Sections
Gi Live London graphic

Connect with the UK Video Games Industry

Buy Your Tickets Today
Gi Live London graphic

Epic Games takes legal action against Google in Australia

Latest complaint in ongoing campaign against mobile giants claims Google restrictions violate Australian consumer law

Epic Games has filed yet another legal complaint against Google, this time in Australia.

The Fortnite developer filed with the Federal Court of Australia, accusing Google of contravening the Australian Consumer Law and the Competition and Consumer Act with its "near-monopoly" on app distribution and payments.

The filing is the latest expansion of Epic's ongoing case against both Google and Apple after the two mobile giants blocked Fortnite from their app stores.

That decision was prompted by Epic introducing a direct payment option, circumventing the 30% commission each firm takes for in-game transactions, as stipulated in their developer agreements.

Epic already filed against Apple in Australia back in November, and now files against Google, Google Asia Pacific and Google Australia to continue this fight.

In its complaint, Epic makes multiple accusations against Google and its two subsidiaries, including misuse of market power, exclusive dealing and unconscionable conduct.

An accompanying statement reiterated that, as with its other cases, Epic is not seeking damages from Google or Apple. Instead, it is "simply seeking fair access and competition that will benefit consumers and developers."

The Fortnite firm has been concentrating on its lawsuits against Apple, since this is the more restrictive of the two platforms.

Users can only download apps through the iOS App Store and payments are also handled through this platform, so there are no alternative ways for iPhone owners to play and spend on Fortnite.

Google, meanwhile, does allow Android users to side-load apps, although Epic argues this is "egregiously difficult... forcing the vast majority of users to obtain apps through the Google Play Store."

Apps downloaded through the Google Play store must pay the 30% commission on all in-game purchases.

Epic is currently fighting this case on multiple fronts, primarily in the US -- the home market for all three parties involved -- but also the UK and the European Union.

The UK's Competition Appeal Tribunal gave permission for the case against Google to proceed, although ruled that the antitrust claims against Apple should be handled in the US. That case goes to trial in May.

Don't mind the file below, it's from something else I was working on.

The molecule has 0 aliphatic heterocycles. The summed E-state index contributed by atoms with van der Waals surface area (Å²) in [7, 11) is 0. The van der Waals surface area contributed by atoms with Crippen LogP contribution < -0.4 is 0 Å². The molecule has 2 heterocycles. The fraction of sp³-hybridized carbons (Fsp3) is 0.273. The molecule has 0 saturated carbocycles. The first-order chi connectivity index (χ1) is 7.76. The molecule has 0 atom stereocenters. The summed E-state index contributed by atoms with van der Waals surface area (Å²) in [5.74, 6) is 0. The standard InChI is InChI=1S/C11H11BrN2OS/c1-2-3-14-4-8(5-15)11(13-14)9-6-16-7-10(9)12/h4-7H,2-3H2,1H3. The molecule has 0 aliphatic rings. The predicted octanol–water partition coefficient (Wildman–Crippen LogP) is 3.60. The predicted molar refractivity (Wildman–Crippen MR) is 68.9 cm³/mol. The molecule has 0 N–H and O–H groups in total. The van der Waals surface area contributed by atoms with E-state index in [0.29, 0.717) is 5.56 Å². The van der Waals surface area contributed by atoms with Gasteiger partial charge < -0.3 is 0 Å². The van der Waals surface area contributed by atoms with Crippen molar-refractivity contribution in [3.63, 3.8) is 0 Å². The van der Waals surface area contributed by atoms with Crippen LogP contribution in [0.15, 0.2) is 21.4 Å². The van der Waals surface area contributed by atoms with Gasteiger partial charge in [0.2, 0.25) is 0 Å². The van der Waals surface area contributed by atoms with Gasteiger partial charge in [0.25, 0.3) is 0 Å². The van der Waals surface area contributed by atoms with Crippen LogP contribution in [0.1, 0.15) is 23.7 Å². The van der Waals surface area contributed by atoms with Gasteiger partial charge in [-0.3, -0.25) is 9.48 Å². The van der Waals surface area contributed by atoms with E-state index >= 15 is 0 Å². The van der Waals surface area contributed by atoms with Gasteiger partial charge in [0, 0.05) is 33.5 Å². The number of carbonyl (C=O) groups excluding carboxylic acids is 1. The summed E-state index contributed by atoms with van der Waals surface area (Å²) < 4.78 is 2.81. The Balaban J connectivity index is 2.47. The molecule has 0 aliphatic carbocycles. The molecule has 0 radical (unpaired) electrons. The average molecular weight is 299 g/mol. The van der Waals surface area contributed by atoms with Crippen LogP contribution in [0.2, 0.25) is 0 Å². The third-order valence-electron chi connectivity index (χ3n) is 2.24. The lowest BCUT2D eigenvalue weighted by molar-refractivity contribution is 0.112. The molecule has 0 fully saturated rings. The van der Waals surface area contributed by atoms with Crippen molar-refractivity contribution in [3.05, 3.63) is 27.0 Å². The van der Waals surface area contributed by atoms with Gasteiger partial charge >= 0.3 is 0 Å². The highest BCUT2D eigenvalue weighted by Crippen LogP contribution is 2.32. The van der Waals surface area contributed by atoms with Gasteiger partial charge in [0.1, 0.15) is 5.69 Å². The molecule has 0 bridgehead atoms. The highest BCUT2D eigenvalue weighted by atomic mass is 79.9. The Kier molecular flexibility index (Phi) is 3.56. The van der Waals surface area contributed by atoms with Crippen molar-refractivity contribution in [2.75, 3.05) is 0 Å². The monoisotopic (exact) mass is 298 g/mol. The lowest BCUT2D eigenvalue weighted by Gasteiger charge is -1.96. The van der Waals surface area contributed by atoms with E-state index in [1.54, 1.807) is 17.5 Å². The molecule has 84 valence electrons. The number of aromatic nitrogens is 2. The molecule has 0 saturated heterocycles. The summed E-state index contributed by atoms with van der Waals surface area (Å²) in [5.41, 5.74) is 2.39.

Epic has also co-founded the Coalition For App Fairness in the US and is pushing for local legislature that will prevent Apple and Google from imposing such restrictions.

A bill proposed in North Dakota failed to pass, but a similar bill in Arizona has passed the first two votes.

Gi Live London graphic

Connect with the UK Video Games Industry

Buy Your Tickets Today
Gi Live London graphic

More stories

Apple won't let Fortnite back on App Store until court ruling finalized

Epic says it has paid the $6 million it owed the iPhone maker, but Apple responded it "will not consider any further requests for reinstatement"

By Brendan Sinclair

The Epic vs Apple judgement leaves much undecided | Opinion

Apple must allow app developers to point consumers at alternative payment methods - but there will be many more legal wrangles before the impact on mobile games is clear

By Rob Fahey

Latest comments (1)

David Blayney Auditor, Deloitte6 months ago
This could be quite interesting because in the most recent lawsuits related to gaming companies and Australian Consumer Law (Sony PlayStation, Valve/Steam) the plaintiff was the Australian Competition and Consumer Commission and not a company.

A big news story to watch for will be the release of the interim report of the ACCC's Digital Platform Services Inquiry, which is set to be released on 31 March, and to which Epic made two submissions. https://www.accc.gov.au/focus-areas/inquiries-ongoing/digital-platform-services-inquiry-2020-2025/march-2021-interim-report
0Sign inorRegisterto rate and reply

Sign in to contribute

Need an account? Register now.